'As 1.3 billion people wait for our prime minister to tell us what to do and then vanish again from our television screens, it is worth noting that this is not how the rest of the world is being led,' points out Mihir S Sharma.
Surely the government has learned a lesson from how it botched the initial announcement and implementation of the national lockdown?
There was simply no reason for it to be announced like demonetisation, as if it were a State secret that could only be put out on television with a few hours' notice.
By allowing time for preparation by individuals, companies and local governments, the many issues with the lockdown could have been avoided -- hoarding, the lack of social distancing as people gathered at markets and bus stations, the abandonment of migrant workers miles from home with no other means of support.
Yet it appears that no lessons have been learned.
What is going on?
This is an unfortunate by-product of the form of governance and leadership that has served Prime Minister Narendra Damodardas Modi well politically, but has been less beneficial for the nation as a whole.
Rather than decisions being made openly, transparently and through discussion, the impression has to be provided that the prime minister alone will decide, and surprise us with his decision.
Yes, he is due to discuss the lockdown with chief ministers on April 27.
But that is hardly a substitute for a more transparent discussion with doctors, public health experts and administrators as to what the next step should be.
Many of the countries and jurisdictions that have done well during this pandemic are those that have taken their own people into confidence.
South Korea and Taiwan, which have been exemplary, have demonstrated their democratic credentials through open decision-making and privileging medical advice.
In the end, people are more important to the success of the lockdown than the government.
This is particularly visible in Hong Kong, where a deeply unpopular ruling oligarchy has made several missteps, but the care taken by the population in general has led to the pandemic being relatively controlled.
When you depend on the people, you need to trust them and to communicate often and openly.
Governor Andrew Cuomo of New York has won plaudits for his daily detailed explanation of what is going on in that American state, which is a major hotspot for the disease.
In India, there are daily press conferences from the Union health secretary.
Mediapersons have rightly complained that many of them have been excluded, and anyone who has watched the press conference recognises that there is more defensiveness on display than anything else.
Some chief ministers have done better than the Union government at communication, and many have been holding daily video conferences or sending out messages.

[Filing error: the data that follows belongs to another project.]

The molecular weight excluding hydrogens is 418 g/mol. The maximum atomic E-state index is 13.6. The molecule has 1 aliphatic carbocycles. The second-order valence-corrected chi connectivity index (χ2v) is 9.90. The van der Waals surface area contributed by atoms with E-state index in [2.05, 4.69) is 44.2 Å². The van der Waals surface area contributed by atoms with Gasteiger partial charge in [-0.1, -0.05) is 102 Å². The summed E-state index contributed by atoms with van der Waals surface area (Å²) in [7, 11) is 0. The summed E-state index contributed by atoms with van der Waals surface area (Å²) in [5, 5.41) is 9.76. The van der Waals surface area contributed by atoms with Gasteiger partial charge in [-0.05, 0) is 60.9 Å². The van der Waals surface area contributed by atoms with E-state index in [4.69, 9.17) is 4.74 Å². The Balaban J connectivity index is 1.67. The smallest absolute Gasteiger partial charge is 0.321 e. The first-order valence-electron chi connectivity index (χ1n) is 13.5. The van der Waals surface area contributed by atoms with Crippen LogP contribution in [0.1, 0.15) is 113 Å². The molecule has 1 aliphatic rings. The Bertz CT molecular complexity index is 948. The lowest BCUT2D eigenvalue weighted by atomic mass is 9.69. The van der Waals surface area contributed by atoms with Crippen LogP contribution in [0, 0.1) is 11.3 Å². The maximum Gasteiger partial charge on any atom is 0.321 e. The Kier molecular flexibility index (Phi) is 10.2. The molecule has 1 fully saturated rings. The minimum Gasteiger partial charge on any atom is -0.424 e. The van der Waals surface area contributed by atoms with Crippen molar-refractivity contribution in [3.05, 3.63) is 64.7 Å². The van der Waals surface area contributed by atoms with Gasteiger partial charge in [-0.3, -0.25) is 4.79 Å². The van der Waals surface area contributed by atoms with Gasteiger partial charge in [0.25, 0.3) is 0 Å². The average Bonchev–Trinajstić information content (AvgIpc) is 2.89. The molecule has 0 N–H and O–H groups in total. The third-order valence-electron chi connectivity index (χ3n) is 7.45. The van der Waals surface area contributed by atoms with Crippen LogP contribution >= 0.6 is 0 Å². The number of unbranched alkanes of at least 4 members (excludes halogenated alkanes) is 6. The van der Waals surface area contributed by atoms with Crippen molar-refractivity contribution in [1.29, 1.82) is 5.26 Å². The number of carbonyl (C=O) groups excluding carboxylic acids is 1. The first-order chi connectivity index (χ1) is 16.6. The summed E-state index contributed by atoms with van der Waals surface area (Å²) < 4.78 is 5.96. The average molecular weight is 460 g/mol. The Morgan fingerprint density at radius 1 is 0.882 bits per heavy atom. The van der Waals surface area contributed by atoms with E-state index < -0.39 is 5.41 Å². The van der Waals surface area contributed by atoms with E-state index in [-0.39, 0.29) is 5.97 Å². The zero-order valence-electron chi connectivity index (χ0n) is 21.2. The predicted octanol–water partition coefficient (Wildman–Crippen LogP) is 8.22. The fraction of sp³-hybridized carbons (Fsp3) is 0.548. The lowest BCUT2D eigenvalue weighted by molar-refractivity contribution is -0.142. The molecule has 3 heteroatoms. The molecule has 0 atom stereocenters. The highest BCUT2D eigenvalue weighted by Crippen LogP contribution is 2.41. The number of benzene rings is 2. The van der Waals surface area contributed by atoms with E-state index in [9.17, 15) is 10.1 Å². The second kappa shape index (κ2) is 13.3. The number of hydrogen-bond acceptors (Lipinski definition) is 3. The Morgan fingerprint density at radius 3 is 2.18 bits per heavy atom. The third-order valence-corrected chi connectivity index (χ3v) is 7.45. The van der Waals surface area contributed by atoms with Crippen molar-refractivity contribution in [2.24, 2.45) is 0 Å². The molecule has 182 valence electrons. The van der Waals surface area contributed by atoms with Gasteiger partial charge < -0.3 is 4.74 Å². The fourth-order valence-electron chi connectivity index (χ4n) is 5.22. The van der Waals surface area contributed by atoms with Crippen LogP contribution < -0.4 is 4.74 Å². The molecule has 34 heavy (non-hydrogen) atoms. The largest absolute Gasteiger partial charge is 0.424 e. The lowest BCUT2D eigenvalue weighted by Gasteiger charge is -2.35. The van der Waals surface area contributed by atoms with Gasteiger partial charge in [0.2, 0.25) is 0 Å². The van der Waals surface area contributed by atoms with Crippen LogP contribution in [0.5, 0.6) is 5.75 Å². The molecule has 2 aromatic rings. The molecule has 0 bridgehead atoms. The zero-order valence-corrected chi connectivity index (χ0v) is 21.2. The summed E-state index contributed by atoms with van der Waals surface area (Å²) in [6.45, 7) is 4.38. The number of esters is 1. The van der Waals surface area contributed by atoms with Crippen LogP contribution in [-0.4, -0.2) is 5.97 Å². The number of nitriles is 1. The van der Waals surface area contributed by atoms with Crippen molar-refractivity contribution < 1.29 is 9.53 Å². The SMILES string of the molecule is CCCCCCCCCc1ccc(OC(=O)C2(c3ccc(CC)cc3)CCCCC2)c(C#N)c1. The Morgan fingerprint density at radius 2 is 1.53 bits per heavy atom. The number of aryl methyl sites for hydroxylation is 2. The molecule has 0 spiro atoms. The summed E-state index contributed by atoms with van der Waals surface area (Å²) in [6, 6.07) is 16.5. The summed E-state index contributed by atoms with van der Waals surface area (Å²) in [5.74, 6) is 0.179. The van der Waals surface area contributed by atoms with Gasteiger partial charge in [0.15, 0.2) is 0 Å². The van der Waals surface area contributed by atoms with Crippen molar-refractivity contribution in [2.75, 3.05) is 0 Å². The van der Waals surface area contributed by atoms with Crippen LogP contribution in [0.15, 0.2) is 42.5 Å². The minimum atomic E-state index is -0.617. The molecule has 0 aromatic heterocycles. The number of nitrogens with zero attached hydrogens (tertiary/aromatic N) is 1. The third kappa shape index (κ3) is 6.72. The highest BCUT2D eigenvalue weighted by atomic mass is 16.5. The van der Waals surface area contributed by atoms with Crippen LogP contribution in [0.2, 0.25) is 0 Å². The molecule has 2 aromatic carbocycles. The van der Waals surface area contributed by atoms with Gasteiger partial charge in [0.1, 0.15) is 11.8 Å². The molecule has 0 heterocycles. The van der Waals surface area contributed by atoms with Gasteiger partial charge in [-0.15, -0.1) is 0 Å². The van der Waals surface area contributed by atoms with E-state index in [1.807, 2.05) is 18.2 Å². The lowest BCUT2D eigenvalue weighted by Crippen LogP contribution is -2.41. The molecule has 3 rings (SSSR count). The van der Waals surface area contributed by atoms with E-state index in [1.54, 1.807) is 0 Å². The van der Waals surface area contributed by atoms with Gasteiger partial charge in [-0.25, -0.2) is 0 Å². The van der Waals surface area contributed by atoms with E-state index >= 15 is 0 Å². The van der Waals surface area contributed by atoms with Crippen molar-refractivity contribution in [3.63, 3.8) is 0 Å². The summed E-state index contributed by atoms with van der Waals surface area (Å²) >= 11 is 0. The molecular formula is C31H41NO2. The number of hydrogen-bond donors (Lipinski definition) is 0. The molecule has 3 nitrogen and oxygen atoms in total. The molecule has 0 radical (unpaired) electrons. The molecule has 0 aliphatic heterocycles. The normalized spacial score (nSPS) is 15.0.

Some of them have been quickly responsive to problems on the ground.
The difference with the closed-off Union government could not be starker.
It is too soon to make any predictions about how politics will change after this crisis is gone.
For one, we truly do not know how long it will take to properly dissipate -- over a year, probably, perhaps two, maybe even more.
Many things will be irrevocably changed since then.
But it is more than likely that one big change will be on the levels of communication and transparency that people in democratic countries expect from their governments.
Transparency will be politically wise.
Nor is it less important for a country's stature internationally.
The People's Republic of China may have claimed to have conquered the virus that originated within its borders, but the lack of transparency within its system and the widespread lack of trust of its government means that this assertion is not quite believed.
Meanwhile, Chancellor Angela Merkel of Germany began her virus fightback by saying, openly, that it might be the case that 60 to 70 per cent of Germans are eventually affected.
By creating a clear sense of the possibility, the German government moved to impose a social distancing in stages, while being quite clear about how it was infringing on important civil liberties.
Merkel's big televised speech -- which I urge you to watch on YouTube -- is a masterclass in communication, explaining what needs to be done and why, as well as indicating how difficult she personally feels it will be.
Germany's mortality rate has been low, but her most recent statement on the subject indicates this is not a reason to relax, but merely for continued vigilance.
People appreciate her openness; her approval rating has soared to 80 per cent.
As 1.3 billion people wait with varying levels of patience for our prime minister to tell us what to do and then vanish again from our television screens without a single question being asked, it is worth noting that this is not how the rest of the world is being led, or what other democracies expect.
It is possible one day that we, too, will wake up.